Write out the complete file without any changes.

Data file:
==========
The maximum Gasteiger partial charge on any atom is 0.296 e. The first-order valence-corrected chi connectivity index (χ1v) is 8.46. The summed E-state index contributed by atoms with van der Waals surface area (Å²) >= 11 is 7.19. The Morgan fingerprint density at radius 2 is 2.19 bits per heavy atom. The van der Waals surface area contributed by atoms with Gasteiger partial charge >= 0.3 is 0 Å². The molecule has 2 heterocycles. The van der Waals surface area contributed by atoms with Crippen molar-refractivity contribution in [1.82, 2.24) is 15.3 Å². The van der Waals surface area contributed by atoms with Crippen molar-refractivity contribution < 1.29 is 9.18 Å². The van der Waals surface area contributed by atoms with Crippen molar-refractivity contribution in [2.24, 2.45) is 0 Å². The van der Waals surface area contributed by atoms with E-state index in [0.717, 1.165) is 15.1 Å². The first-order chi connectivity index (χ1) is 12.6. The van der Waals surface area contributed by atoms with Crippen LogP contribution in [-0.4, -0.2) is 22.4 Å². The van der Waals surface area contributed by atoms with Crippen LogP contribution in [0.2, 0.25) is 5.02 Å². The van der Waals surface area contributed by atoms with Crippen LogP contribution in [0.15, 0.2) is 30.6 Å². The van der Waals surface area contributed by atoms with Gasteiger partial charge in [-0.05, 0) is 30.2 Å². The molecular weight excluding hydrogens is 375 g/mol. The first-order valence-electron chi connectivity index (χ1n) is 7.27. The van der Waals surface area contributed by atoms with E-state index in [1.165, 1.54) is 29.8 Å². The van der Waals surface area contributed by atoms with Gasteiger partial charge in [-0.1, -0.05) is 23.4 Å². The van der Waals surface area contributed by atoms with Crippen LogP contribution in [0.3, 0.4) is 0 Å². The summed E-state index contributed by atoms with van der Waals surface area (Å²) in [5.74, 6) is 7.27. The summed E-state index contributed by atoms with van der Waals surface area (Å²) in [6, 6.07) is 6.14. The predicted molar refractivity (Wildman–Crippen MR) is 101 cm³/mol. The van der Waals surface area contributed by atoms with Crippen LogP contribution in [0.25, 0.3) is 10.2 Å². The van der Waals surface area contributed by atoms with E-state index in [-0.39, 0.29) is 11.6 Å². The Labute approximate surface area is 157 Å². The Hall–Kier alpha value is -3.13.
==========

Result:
The maximum Gasteiger partial charge on any atom is 0.296 e. The first-order valence-corrected chi connectivity index (χ1v) is 8.46. The summed E-state index contributed by atoms with van der Waals surface area (Å²) >= 11 is 7.19. The Morgan fingerprint density at radius 2 is 2.19 bits per heavy atom. The van der Waals surface area contributed by atoms with Gasteiger partial charge >= 0.3 is 0 Å². The molecule has 2 heterocycles. The van der Waals surface area contributed by atoms with Crippen molar-refractivity contribution in [1.82, 2.24) is 15.3 Å². The van der Waals surface area contributed by atoms with Crippen molar-refractivity contribution < 1.29 is 9.18 Å². The van der Waals surface area contributed by atoms with Crippen molar-refractivity contribution in [2.24, 2.45) is 0 Å². The van der Waals surface area contributed by atoms with E-state index in [0.717, 1.165) is 15.1 Å². The first-order chi connectivity index (χ1) is 12.6. The van der Waals surface area contributed by atoms with Crippen LogP contribution in [-0.4, -0.2) is 22.4 Å². The van der Waals surface area contributed by atoms with Crippen LogP contribution in [0.2, 0.25) is 5.02 Å². The van der Waals surface area contributed by atoms with Crippen LogP contribution in [0.15, 0.2) is 30.6 Å². The van der Waals surface area contributed by atoms with Gasteiger partial charge in [-0.05, 0) is 30.2 Å². The molecular weight excluding hydrogens is 375 g/mol. The first-order valence-electron chi connectivity index (χ1n) is 7.27. The van der Waals surface area contributed by atoms with E-state index in [1.165, 1.54) is 29.8 Å². The van der Waals surface area contributed by atoms with Gasteiger partial charge in [-0.1, -0.05) is 23.4 Å². The van der Waals surface area contributed by atoms with Crippen LogP contribution in [0.3, 0.4) is 0 Å². The summed E-state index contributed by atoms with van der Waals surface area (Å²) in [5.74, 6) is 7.27. The summed E-state index contributed by atoms with van der Waals surface area (Å²) in [6, 6.07) is 6.14. The predicted molar refractivity (Wildman–Crippen MR) is 101 cm³/mol. The van der Waals surface area contributed by atoms with Crippen LogP contribution in [0.25, 0.3) is 10.2 Å². The van der Waals surface area contributed by atoms with E-state index in [-0.39, 0.29) is 11.6 Å². The Labute approximate surface area is 157 Å². The Hall–Kier alpha value is -3.13.